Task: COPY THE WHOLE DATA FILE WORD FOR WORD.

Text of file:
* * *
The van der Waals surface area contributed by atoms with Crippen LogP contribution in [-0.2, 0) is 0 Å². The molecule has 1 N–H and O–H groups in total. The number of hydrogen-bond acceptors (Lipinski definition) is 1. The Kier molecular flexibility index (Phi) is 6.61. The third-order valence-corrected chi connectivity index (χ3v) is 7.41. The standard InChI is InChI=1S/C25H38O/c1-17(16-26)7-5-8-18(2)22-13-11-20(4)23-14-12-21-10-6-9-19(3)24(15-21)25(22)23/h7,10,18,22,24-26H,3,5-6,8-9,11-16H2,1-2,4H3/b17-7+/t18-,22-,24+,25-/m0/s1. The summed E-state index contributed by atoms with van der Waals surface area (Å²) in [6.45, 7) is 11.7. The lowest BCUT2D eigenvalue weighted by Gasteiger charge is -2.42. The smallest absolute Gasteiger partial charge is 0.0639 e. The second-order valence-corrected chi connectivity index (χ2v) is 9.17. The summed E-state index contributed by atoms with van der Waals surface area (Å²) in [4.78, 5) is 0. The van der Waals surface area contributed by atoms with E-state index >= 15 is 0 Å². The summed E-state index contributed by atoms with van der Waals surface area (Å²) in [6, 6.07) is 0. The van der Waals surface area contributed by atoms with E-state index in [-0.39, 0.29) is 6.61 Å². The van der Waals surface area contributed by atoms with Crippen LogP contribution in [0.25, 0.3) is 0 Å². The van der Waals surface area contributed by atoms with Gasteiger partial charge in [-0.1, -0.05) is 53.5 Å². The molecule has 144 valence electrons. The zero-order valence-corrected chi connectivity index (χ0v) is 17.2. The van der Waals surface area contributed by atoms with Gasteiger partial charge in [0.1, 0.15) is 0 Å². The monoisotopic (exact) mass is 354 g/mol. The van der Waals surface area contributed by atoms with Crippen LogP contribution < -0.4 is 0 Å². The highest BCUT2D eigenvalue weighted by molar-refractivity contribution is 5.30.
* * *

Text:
The van der Waals surface area contributed by atoms with Crippen LogP contribution in [-0.2, 0) is 0 Å². The molecule has 1 N–H and O–H groups in total. The number of hydrogen-bond acceptors (Lipinski definition) is 1. The Kier molecular flexibility index (Phi) is 6.61. The third-order valence-corrected chi connectivity index (χ3v) is 7.41. The standard InChI is InChI=1S/C25H38O/c1-17(16-26)7-5-8-18(2)22-13-11-20(4)23-14-12-21-10-6-9-19(3)24(15-21)25(22)23/h7,10,18,22,24-26H,3,5-6,8-9,11-16H2,1-2,4H3/b17-7+/t18-,22-,24+,25-/m0/s1. The summed E-state index contributed by atoms with van der Waals surface area (Å²) in [6.45, 7) is 11.7. The lowest BCUT2D eigenvalue weighted by Gasteiger charge is -2.42. The smallest absolute Gasteiger partial charge is 0.0639 e. The second-order valence-corrected chi connectivity index (χ2v) is 9.17. The summed E-state index contributed by atoms with van der Waals surface area (Å²) in [4.78, 5) is 0. The van der Waals surface area contributed by atoms with E-state index >= 15 is 0 Å². The summed E-state index contributed by atoms with van der Waals surface area (Å²) in [6, 6.07) is 0. The van der Waals surface area contributed by atoms with E-state index in [-0.39, 0.29) is 6.61 Å². The van der Waals surface area contributed by atoms with Crippen LogP contribution in [0.25, 0.3) is 0 Å². The van der Waals surface area contributed by atoms with Gasteiger partial charge in [-0.1, -0.05) is 53.5 Å². The molecule has 144 valence electrons. The zero-order valence-corrected chi connectivity index (χ0v) is 17.2. The van der Waals surface area contributed by atoms with Gasteiger partial charge in [0.1, 0.15) is 0 Å². The monoisotopic (exact) mass is 354 g/mol. The van der Waals surface area contributed by atoms with Crippen LogP contribution < -0.4 is 0 Å². The highest BCUT2D eigenvalue weighted by molar-refractivity contribution is 5.30.